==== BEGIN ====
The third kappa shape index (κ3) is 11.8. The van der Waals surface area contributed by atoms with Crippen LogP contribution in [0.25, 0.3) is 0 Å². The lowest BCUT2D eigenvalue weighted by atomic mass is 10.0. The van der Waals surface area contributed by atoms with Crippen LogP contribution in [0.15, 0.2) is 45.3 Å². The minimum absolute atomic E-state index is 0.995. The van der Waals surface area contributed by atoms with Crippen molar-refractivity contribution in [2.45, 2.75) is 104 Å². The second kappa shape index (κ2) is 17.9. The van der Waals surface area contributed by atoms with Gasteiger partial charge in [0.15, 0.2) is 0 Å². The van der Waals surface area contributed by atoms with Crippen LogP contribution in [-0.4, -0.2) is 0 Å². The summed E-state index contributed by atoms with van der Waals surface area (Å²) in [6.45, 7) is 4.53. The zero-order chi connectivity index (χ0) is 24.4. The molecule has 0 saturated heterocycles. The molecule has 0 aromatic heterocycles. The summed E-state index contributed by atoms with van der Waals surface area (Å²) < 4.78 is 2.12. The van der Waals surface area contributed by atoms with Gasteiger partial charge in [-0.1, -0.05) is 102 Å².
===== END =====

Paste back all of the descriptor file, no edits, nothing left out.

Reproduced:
The third kappa shape index (κ3) is 11.8. The van der Waals surface area contributed by atoms with Crippen LogP contribution in [0.25, 0.3) is 0 Å². The lowest BCUT2D eigenvalue weighted by atomic mass is 10.0. The van der Waals surface area contributed by atoms with Crippen LogP contribution in [0.15, 0.2) is 45.3 Å². The minimum absolute atomic E-state index is 0.995. The van der Waals surface area contributed by atoms with Crippen molar-refractivity contribution in [2.45, 2.75) is 104 Å². The second kappa shape index (κ2) is 17.9. The van der Waals surface area contributed by atoms with Gasteiger partial charge in [0.15, 0.2) is 0 Å². The van der Waals surface area contributed by atoms with Crippen LogP contribution in [-0.4, -0.2) is 0 Å². The summed E-state index contributed by atoms with van der Waals surface area (Å²) in [6.45, 7) is 4.53. The zero-order chi connectivity index (χ0) is 24.4. The molecule has 0 saturated heterocycles. The molecule has 0 aromatic heterocycles. The summed E-state index contributed by atoms with van der Waals surface area (Å²) < 4.78 is 2.12. The van der Waals surface area contributed by atoms with Gasteiger partial charge in [-0.1, -0.05) is 102 Å².